Losar festival ~ festivals of india - local festivals, national festivals, state festivals

Losar festival

Losar festival

Losar festival celebrate in the Arunachal Pradesh by the monpa and other community. Other community like Sherdukpens, Memba, Khamba and Nah. Mainly this festival known as new year festival for tibetan Buddhism. This is a annual festival for tibetan Buddhism. Losar festival mainly celebrate in three day by monpa community and started this festival February 11 each year.

Losar festival
Losar festival
In the first day of losar he prepare feast among his families and the priests make offering to the highest priest called the Dharmapala, whereas the masses visit friends and family and wish them Tashi Delek.Also according to the local cultural, sprouted barley seeds and other grains are offered on home altars to ensure a good harvest.

Losar festival
Losar festival dance
In the second day of losar known as Gyalpo Losar. This day national leaders and kings are honoured. On this day people are exchange gifts among with family and relatives. Third day of losar festival known as Choe Kyong Losar. The people make offerings to Dharmapala and tie prayer flags on rooftops and across the locality and celebrate the festival among the community. Although the spiritual observance ends on the third day.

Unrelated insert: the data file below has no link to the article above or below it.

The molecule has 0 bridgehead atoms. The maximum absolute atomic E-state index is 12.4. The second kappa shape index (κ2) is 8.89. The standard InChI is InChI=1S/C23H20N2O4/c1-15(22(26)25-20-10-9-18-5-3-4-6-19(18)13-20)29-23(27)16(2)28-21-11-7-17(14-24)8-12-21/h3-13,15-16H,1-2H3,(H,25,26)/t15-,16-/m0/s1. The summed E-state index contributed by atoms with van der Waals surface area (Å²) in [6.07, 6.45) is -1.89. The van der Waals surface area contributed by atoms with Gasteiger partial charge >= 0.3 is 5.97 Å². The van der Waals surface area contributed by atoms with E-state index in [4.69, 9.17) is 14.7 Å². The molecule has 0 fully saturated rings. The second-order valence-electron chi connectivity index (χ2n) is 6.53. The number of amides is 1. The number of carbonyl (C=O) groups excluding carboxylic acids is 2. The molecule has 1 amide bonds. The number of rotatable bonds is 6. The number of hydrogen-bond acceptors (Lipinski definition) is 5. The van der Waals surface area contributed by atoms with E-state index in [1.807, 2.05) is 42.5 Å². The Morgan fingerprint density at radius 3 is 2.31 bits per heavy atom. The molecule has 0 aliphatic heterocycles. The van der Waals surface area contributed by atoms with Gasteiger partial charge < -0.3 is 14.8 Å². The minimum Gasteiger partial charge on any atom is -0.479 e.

History of the Loser Festival

Losar festival is the date of ex-Buddhist Bon Era in Tibet. Historically, the Buddhist festival of Losar is celebrated during the winter solstice, but Ladakh adheres to a different set of rules while celebrating their Losar festival. There is an interesting story on the root of the loser gatherings in Ladakh. On the eve of the establishment of a campaign against the Balastar forces in winter, King Jameong Namgyal was advised not to lead the campaign before the new year. To solve the problem, in relation to the advice, he celebrated New Year in Ladakh for two months.

It was established as a tradition and since then, on the first day of the eleventh month (according to the lunar calendar) is celebrated every year. During this festival people provide adequate sunlight to promote local deities and spirits. Later, this event was converted into an annual Buddhist festival which was probably started during the tenure of the ninth Tibetan King, Pud Gongyal.

During festival young boys and girls perform the colourful traditional dance of monpa community.


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